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Location: USA
Joined: 06/04/2006
Posts: 166
Socalled hunting...?!?!?

Kmac, Mac here! I think you need to sit back and have another bottle of Vodka! Mr. Cool!

I have hunted in fenced ranches, and I hve hunted in Alaska where the land is open for 1500 miles, without a road, or fence. I've hunted on Islands that were smaller than most ranches in Texas, and Denmark is smaller than Presidio, and Brewster counties of far West Texas, and that's only two of the 252 counties in Texas's 257,000 sq miles, 95% privately owned . None of these places ever produced an animal that was what any thinking man would consider "CAGED"!
I was born on a Brush country Texas cattle ranch, and there are places of no larger than 600 acres, on that ranch where an Elephant could illude you for a week of hard hunting. I've hunted Kodiak Island, which is smaller than my grand father's ranch, and the high current cold water that surrounds Kodiak is in effect a fence. I didn't find the animals there to be "CAGED".
I know you think you know what you are talking about, but you are sadly mistaken in this case. Most of the ranches in Texas start in the 16,000 acre and above in outside land area. That outside measurement doesn't tell how large the ranch is, in surface area, only what the border says. I can take you to one of the smallest High fence areas I know of, about 1000 acres behind fence. This place is hilly, with creek bottoms, rocks, and bluffs, covered in Yopon Holly so thick you can't see once inside it. This 1000 acres, if flattened out, would be 5000 acres, and you still couldn't see more than 100 yds in a few places, and near 10 yds in most of it. This place has a lot of exotic game animals in it, as does all of that part of Texas, fenced or not! I think you would come away with as different opinion, if you had to find a trophy 1000 pound Eland in that 1000 acres. I can guarintee you will be humbled by these masters of eversion, and if you have half your clothing still on you when you get through one day of HUNTING behind that fence, you'll be lucky. To top this off you will be lucky if you get a trophy Eland there, and there are pleanty of them to be had if you know how to HUNT! neener!

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Location: Washington
Joined: 03/11/2006
Posts: 80
goldbelt's right

I agree with goldbelt on this one. You guys are splitting hairs. Hunters need to stick together. I've never been on a "fenced" hunt, but am not opposed to the idea (with limits) More than the sporting aspects of the farms i worry about animal health and disease transmission to wildlife. I'll use CWD as an example.
Anyway- Let's not judge. KAMC, stay in Europe and have a nice day.

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Location: Melvina, Wi.
Joined: 02/18/2007
Posts: 262
Socalled hunting...?!?!?

Het guys- it's fun to bash everything in the USA today- ie exoctic hunts and bare boob reactions- screw them-- as for hunting in Texas-I enjoy it once in a while- I pick places where the game is more or less wild- ie few feeders and small paddocks- have actually hunted Aoudad on a 28, 000 ac ranch where thay had been for 30+yrs and it had no cross fences- i chased a bigg old boy for three days with my 50 cal muzzlegun and never did get a shot. What's wrong with hi fence hunts- nothing if you know what they are and agree that theyb are what they are- some ar ecaNNE Dand some not- but all are legal and if so and you got the $$ do what you feel is your bag- me I have hunted 25 yrs in AK 15 in west US and about 8 in Texas--all fun just different.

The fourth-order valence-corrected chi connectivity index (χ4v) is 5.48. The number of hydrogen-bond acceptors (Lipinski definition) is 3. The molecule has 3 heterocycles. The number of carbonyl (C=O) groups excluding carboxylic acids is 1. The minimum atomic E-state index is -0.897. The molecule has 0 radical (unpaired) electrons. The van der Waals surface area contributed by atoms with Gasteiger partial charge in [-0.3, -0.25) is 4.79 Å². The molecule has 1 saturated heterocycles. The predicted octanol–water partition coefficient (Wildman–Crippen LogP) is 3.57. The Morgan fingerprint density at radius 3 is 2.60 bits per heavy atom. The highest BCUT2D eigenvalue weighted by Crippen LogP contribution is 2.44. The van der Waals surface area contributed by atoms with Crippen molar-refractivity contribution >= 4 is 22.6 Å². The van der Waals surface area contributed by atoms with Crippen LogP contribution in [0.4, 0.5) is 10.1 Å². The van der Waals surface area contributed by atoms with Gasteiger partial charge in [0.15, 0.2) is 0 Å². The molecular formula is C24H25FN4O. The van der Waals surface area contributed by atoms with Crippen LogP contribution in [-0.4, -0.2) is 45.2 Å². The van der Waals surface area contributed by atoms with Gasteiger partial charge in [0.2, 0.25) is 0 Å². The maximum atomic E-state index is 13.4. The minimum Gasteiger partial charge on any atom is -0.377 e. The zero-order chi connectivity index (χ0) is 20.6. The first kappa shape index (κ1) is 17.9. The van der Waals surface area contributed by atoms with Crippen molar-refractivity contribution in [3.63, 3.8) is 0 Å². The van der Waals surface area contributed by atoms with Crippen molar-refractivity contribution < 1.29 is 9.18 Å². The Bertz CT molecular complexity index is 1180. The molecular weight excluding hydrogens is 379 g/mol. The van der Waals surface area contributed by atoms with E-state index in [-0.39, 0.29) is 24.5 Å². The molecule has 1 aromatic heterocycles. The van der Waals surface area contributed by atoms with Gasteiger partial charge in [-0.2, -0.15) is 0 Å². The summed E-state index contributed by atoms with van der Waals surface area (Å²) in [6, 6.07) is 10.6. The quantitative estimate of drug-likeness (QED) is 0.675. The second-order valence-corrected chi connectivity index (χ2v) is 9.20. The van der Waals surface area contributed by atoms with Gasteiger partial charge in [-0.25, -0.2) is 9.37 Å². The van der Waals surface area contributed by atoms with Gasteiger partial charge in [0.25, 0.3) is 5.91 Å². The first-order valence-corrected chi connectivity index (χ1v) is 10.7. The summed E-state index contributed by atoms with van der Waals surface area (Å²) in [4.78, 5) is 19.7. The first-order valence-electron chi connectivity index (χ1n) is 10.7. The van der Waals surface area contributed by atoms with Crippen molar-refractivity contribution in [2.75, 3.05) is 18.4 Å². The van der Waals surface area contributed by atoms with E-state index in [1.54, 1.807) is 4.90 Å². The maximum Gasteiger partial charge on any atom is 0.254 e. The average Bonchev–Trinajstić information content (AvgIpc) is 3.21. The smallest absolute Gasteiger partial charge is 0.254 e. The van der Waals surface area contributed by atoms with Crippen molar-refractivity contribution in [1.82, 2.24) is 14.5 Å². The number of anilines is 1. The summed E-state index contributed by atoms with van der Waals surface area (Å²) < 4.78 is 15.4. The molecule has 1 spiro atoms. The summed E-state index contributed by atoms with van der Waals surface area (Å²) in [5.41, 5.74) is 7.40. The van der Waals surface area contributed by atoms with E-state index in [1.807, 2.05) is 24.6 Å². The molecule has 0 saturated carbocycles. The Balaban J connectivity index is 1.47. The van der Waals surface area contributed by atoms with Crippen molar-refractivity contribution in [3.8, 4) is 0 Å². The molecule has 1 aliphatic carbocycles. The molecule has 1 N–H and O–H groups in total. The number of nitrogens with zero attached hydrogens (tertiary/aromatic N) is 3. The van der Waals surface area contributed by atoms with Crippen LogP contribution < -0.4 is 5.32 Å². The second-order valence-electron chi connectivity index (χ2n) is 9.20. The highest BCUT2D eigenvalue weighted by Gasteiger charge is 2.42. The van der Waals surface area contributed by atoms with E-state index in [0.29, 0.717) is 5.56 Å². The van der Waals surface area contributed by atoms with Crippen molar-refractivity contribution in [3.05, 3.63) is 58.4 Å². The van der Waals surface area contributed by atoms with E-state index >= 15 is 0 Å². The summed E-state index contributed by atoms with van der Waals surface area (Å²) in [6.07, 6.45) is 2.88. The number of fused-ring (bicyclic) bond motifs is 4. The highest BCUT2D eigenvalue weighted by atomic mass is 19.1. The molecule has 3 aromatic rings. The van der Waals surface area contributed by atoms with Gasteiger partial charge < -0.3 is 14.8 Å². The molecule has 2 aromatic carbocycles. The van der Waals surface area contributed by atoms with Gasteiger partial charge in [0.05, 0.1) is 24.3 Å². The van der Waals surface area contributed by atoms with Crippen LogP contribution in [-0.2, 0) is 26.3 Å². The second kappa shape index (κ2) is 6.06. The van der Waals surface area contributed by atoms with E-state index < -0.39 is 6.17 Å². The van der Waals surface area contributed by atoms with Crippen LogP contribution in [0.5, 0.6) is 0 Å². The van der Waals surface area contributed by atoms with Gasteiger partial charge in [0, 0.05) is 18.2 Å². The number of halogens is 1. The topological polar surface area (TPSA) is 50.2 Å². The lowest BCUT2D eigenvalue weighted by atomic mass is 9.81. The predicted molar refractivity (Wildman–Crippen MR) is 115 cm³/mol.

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Location: pennsylvania
Joined: 01/27/2007
Posts: 131
Socalled hunting...?!?!?

hey kmac come here and do some hunting on an exotics ranch its bigger then your country, the ones ive hunted the fences could be stepped over by human, are bigger then your country neener! , i'm sorry you live in such a place that fur pelts and hunting with dogs to make it easier for you to kill something is the norm. but dont get mad at america for what you dont have cuz jealousy is something we dont need among our ranks and if your not with us your against us so untill you do hunt in texas for exotics sit down shut up and leave us to our freedoms and ability to provide hunting oppertunities for everyone who wants to take part.!!!!!!!!!!!!!!!!!!!! Shame on You!

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Moderator
Location: texas
Joined: 04/23/2006
Posts: 483
Socalled hunting...?!?!?

Unfortunately, I think a "high fence hunt" conjures up visions of an animal let out of a small cage only to be met by a hail of gunfire, as has been seen in some videos. They obviously do exist as canned hunts, which are despicable. This is another issue exploited inappropriately by the anti-hunting groups and is used to divide and conquer hunters. However, the vast majority of these hunts will actually be done on much larger places, as noted above. They can be fair and can be difficult. It is up to the hunter to choose what he/she feels meets his/her own viewpoints on fair. If one chooses not to hunt that way, that is fine. If we choose to try to live within our own comfort zone and allow others the same, we will all be happier and able to enjoy hunting, without aiding those who would take it from all of us. I would point out some of the similarities between this issue and the Jim Zumbo incident with "terrorist rifles". A ultra-purist view can backfire and bite the purist on the butt.

CVC
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Grand Slam Challenge Winner!
Location: Kansas
Joined: 03/04/2006
Posts: 3586
Socalled hunting...?!?!?

Kevin,

I am not trying to be argumentative here - really. I am just trying to understand your (and others) point of view on this issue.

Why is a canned hunt despicable?

Sure, it's not for me and probably many other hunters, but why should it be despised?

Is it because the animal doesn't have a chance to escape? Certainly, that is one reason I would not partake in it, but is that a reason to despise it?

Animals are routinely killed everday for our consumption and they have chance of escape - should slaughter houses and meat eaters be despised too?

I have seen hunts where they drive around on a vehicle, elevated on a stand looking for game and shoot from the stand on the vehicle. Again, not for me and while not a canned hunt, a very physically undemanding hunt that doesn't give an animal that much of a chance.